So when, in this episode, Cooper-Dougie fixates on an American flag, and a string version of “America the Beautiful” faintly plays, the metaphor of rotted optimism (and an optimism that was perhaps, itself, partly misguided or illusory) seems to cast itself outward. Last week, Twin Peaks implied that the root of its multidimensional evils was the first successful test of the atomic bomb, in Alamogordo, New Mexico in 1945. The grandeur and strength of this empire was felt by the capacity to inflict mass death and destruction. The country may now seem like its own evil late-capitalist self parody regurgitated by another dimension. And this somber, almost pathetic sight of a once optimistic and adept person who’s now near-vegetative, staring at a symbol whose blaring, violent optimism has similarly been emptied, is potent as hell.

It comes early in the episode — and it is by far the best part. For much of the rest of it, following last week’s operatic experimental super-villain origin story (?), is a retread of information we already know — as characters start to understand information the series has already provided to the audience. The episode sees revelations — for characters, if not for the audience — happening in three settings: Vegas, South Dakota, and for the first time in a while, predominantly in Twin Peaks itselfDiane, Gordon Cole, Albert Rosenfield, and Tammy Preston are off to South Dakota to check on the decapitated (and 25-years-too-young) body of Major Briggs. They catch up with William Hastings, who was one of the focuses of earlier episodes — with his arrest for the murder of a certain Ruth Davenport (another person whose head was severed.) The one major new detail here is that Hastings had long run a blog about another dimension he called the Zone — which we all refer to, at least in part, as the Black Lodge. He and Davenport entered that dimension, saw Briggs — and this is right before both Briggs and Davenport ended up headless. (And 25 years younger than he should’ve been.) And while all of that info is surfacing, one other huge thing happens: Diane receives a text, seemingly from Mr. C, aka evil Cooper. We do not yet know what this means, of course, and likely won’t for a while.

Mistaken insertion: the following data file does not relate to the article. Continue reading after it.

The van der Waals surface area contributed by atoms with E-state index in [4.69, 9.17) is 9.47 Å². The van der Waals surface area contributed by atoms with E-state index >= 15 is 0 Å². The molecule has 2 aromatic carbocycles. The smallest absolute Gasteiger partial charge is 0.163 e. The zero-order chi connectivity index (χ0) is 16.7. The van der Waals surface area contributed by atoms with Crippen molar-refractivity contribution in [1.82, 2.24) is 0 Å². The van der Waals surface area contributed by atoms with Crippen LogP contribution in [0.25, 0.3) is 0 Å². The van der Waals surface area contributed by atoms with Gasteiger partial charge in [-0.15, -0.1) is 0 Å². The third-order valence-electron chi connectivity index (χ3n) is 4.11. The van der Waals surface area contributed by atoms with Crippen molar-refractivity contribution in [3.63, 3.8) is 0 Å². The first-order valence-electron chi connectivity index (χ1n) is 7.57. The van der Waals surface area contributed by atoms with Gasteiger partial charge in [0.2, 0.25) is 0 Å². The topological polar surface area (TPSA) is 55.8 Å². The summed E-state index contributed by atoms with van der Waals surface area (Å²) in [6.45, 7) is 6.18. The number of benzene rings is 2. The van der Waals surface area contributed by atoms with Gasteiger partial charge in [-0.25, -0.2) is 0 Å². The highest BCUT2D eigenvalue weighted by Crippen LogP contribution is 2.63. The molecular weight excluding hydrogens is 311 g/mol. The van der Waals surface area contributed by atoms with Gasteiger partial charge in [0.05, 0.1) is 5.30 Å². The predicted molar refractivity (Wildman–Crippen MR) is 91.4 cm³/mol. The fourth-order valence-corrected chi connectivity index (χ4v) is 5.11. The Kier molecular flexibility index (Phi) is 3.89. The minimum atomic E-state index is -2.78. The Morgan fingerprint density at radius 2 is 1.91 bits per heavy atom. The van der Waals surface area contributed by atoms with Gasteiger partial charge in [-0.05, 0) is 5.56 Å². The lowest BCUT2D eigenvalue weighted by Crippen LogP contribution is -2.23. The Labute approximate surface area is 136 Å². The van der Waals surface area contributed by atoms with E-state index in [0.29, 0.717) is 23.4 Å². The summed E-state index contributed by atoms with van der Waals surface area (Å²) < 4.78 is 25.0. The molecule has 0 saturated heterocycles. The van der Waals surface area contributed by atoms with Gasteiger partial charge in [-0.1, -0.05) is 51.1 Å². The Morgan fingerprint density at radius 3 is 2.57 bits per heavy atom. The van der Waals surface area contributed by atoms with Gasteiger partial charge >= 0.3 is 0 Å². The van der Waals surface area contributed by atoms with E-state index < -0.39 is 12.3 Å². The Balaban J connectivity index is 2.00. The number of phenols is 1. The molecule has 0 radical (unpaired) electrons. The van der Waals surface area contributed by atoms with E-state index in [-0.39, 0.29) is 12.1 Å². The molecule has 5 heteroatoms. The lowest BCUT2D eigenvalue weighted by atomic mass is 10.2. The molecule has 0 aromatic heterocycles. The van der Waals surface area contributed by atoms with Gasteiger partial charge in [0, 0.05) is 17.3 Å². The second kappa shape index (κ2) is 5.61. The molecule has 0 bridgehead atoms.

Meanwhile, something else we already do know: Dougie was fabricated by Mr. C in a seeming attempt not to get sucked back into the Black Lodge. We now see three detectives in Vegas beginning to become aware of that information, as well. They realize the fact that Dougie has no records, and wonder if he might have come out of the witness protection system, or somewhere else. They also manage to track down and capture the now half-handed Ike “The Spike.” It’s kind of fun seeing three goofy detectives in this random place starting to get let in on the weird world of Twin Peaks, but the episode does devote a lot of time to ensuring the investigating characters and the audience get on similar footing. The upside is that the episode does see the many plot points converging, as detectives in the three areas central to the season focus on on the intertwined aspects of these cases.